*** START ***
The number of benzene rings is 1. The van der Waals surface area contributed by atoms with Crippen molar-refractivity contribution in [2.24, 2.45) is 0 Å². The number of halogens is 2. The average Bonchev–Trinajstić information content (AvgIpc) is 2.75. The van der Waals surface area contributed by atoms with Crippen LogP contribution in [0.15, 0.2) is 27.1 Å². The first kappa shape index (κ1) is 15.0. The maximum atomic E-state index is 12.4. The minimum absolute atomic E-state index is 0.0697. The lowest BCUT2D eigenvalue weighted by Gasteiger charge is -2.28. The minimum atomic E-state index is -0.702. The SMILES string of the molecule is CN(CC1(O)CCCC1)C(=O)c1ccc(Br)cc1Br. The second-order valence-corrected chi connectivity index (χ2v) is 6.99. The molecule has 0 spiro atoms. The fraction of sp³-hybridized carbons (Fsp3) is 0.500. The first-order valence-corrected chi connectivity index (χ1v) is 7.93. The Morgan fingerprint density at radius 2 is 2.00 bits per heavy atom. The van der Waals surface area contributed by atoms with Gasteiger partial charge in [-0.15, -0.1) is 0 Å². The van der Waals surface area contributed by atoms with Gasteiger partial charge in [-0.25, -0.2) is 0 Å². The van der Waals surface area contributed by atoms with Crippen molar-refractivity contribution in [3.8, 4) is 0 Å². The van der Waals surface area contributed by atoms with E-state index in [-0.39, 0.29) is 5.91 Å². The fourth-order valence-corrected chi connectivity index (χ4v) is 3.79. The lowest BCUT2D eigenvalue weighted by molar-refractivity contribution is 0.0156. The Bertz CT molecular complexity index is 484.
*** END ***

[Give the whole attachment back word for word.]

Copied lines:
The number of benzene rings is 1. The van der Waals surface area contributed by atoms with Crippen molar-refractivity contribution in [2.24, 2.45) is 0 Å². The number of halogens is 2. The average Bonchev–Trinajstić information content (AvgIpc) is 2.75. The van der Waals surface area contributed by atoms with Crippen LogP contribution in [0.15, 0.2) is 27.1 Å². The first kappa shape index (κ1) is 15.0. The maximum atomic E-state index is 12.4. The minimum absolute atomic E-state index is 0.0697. The lowest BCUT2D eigenvalue weighted by Gasteiger charge is -2.28. The minimum atomic E-state index is -0.702. The SMILES string of the molecule is CN(CC1(O)CCCC1)C(=O)c1ccc(Br)cc1Br. The second-order valence-corrected chi connectivity index (χ2v) is 6.99. The molecule has 0 spiro atoms. The fraction of sp³-hybridized carbons (Fsp3) is 0.500. The first-order valence-corrected chi connectivity index (χ1v) is 7.93. The Morgan fingerprint density at radius 2 is 2.00 bits per heavy atom. The van der Waals surface area contributed by atoms with Gasteiger partial charge in [-0.15, -0.1) is 0 Å². The van der Waals surface area contributed by atoms with Gasteiger partial charge in [-0.25, -0.2) is 0 Å². The van der Waals surface area contributed by atoms with Crippen molar-refractivity contribution in [3.8, 4) is 0 Å². The van der Waals surface area contributed by atoms with E-state index in [-0.39, 0.29) is 5.91 Å². The fourth-order valence-corrected chi connectivity index (χ4v) is 3.79. The lowest BCUT2D eigenvalue weighted by molar-refractivity contribution is 0.0156. The Bertz CT molecular complexity index is 484.